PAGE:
This makes internal boundaries perhaps the most difficult element of recovery to master, and I found that I had to build a good chunk of an internal locus of control before I could even think about internal boundaries. I had to have a certain amount of self worth along with experience at deriving peace and joy from in myself. I had to learn how to respond to my environment and those around me with moderation, too.

I’d spent my life reacting to circumstances because of my feelings of helplessness, and the idea of being put back into a position of dependency felt horrible and terrifying. Becoming aware of my own powerful emotions like anger intensified how I reacted to everything until I was able to accept them and then learn how to appropriately express them (because all I knew was inappropriate or maladaptive expression). It was only until I’d developed some emotional self-regulation and containment that I found practice of internal boundaries to be possible. (But everyone’s journey comes together in a different way.)

I did resent the idea that I often had to “be the bigger person” in some situations, because I had to accept the limitations of a situation or the people with whom I interacted. I was also compromised and in great pain, and on many levels, I felt that it was wrong to show any kinds of softness. I didn’t want to adjust my expectations to something more realistic for others, for I could not recall any instance of them doing so for me. But I chose to be healthy and considerate, as I know too well how difficult recovery can be, especially early in the process when I felt completely out of control. I made the choice to heal and be healing instead of continuing in my desire for justice that I began to realize that I would never get.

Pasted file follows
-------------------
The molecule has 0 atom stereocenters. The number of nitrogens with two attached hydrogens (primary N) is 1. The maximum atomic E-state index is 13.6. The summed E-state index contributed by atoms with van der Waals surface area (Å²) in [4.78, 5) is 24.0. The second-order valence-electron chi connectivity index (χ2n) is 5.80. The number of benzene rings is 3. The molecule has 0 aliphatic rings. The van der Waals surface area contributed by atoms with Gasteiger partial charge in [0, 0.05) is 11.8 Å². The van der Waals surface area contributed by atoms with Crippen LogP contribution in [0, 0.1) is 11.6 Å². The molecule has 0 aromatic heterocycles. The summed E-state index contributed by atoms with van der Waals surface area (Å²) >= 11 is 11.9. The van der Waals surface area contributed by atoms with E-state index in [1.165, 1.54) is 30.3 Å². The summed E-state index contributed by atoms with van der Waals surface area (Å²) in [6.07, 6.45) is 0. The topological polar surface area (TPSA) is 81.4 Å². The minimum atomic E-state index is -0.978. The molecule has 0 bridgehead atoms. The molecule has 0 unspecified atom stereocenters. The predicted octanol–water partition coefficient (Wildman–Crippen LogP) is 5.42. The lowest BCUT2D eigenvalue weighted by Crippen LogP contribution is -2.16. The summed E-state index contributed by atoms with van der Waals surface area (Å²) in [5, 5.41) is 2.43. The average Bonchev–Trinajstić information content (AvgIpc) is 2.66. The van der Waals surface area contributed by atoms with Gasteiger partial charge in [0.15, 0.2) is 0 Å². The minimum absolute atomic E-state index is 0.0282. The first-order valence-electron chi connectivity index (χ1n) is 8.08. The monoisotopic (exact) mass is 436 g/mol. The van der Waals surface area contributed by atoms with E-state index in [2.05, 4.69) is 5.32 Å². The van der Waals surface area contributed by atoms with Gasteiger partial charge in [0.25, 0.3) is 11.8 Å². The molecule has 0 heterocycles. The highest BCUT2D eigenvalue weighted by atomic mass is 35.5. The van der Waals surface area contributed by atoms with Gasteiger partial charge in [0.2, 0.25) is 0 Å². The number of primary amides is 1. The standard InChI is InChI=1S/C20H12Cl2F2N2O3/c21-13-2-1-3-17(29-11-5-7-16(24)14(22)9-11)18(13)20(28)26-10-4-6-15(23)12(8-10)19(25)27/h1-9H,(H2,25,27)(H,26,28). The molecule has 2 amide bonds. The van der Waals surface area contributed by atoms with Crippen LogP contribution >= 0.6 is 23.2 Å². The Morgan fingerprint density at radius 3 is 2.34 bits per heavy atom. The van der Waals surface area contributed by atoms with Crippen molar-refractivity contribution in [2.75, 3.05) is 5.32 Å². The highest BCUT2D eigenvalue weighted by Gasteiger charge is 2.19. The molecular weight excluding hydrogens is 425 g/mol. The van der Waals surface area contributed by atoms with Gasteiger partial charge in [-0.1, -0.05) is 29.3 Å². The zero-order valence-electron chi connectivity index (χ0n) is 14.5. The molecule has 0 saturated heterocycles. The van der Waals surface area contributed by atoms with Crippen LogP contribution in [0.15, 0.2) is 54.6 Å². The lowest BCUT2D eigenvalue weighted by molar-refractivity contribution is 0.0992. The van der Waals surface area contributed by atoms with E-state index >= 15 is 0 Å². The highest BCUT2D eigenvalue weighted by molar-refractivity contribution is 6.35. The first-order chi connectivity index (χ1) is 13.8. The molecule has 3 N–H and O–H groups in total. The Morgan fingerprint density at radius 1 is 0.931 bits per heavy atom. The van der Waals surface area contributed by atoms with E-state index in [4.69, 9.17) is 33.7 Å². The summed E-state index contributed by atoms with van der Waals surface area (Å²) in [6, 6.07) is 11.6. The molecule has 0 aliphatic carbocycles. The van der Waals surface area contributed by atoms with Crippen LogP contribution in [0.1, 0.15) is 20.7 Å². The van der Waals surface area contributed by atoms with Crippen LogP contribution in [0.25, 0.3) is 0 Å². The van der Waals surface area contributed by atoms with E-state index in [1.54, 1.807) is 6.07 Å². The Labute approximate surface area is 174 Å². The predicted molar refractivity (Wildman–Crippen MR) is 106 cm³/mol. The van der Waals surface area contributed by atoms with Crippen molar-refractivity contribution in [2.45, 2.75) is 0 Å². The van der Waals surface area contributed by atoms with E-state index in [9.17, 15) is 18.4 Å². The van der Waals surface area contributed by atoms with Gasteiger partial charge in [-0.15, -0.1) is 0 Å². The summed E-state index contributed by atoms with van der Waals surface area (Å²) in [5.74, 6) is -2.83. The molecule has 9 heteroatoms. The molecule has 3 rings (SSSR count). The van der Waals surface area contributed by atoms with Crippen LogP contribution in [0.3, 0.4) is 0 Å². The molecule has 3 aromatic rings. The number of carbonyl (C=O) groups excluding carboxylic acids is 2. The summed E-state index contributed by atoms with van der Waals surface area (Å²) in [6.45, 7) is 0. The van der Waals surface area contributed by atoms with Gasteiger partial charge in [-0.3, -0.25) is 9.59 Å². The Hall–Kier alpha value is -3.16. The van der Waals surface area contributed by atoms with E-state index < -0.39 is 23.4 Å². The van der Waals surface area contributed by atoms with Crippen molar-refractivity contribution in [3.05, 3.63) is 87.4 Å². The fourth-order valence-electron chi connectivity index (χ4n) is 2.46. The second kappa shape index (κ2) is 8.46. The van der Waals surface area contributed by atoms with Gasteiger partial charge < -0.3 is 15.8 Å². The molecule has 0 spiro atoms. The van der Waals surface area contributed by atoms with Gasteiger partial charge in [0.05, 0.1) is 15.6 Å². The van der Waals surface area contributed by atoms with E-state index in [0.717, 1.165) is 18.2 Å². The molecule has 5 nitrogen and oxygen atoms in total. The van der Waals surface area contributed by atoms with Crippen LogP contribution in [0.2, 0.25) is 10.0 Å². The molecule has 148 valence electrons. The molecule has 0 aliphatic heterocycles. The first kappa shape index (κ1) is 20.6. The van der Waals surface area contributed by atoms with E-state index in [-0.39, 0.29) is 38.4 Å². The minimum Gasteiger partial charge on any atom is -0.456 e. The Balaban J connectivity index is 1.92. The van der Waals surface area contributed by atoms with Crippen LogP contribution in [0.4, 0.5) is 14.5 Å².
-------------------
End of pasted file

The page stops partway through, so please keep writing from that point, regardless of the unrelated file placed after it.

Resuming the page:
I realized that if I demanded peace and tried to control others, even through my disdain and anger which was merited, I would be no different than those who tried to control me. I’d been deprived of my voice and was saddled with bounded choice, and I knew how hard that was. I made the decision to be vulnerable to safe people who could help me heal so that I wouldn’t end up doing the painfully horrible things that had been done to me. My peace did not come from either creating or retreating to “no conflict zones,” but I learned that it was something that I had to build and nurture inside of myself — for myself.

It was by no means a quick or easy process, and it is still uncomfortable to experience conflict or even take the ammunition that someone else displaces and directs at me instead. But I lean on my internal locus and maintain and defend my external boundaries. And I endeavor to always maintain my internal boundaries, but this is so much harder for me. Those external boundaries require that I give up the fantasy of what I want to be true, and I’m not always happy with what is left over in the realm reality.


Part 1 | Part 2 | Part 3 | Part 4 | Part 5 | Part 6 | Part 7 | Part 8


Cindy is a member of the Spiritual Abuse Survivor Blogs Network.

Cynthia Mullen Kunsman is a nurse (BSN), naturopath (ND) and seminary graduate (MMin) with a wide variety of training and over 20 years of clinical experience. She has used her training in Complementary and Alternative Medicine as a lecturer and liaison to professional scientific and medical groups, in both academic and traditional clinical healthcare settings. She also completed additional studies in the field of thought reform, hypnotherapy for pain management, and Post Traumatic Stress Disorder (PTSD) that is often associated with cultic group involvement. Her nursing experience ranges from intensive care, the training of critical care nurses, hospice care, case management and quality management, though she currently limits her practice to forensic medical record review and evaluation. Most of her current professional efforts concern the study of manipulative and coercive evangelical Christian groups and the recovery process from both thought reform and PTSD.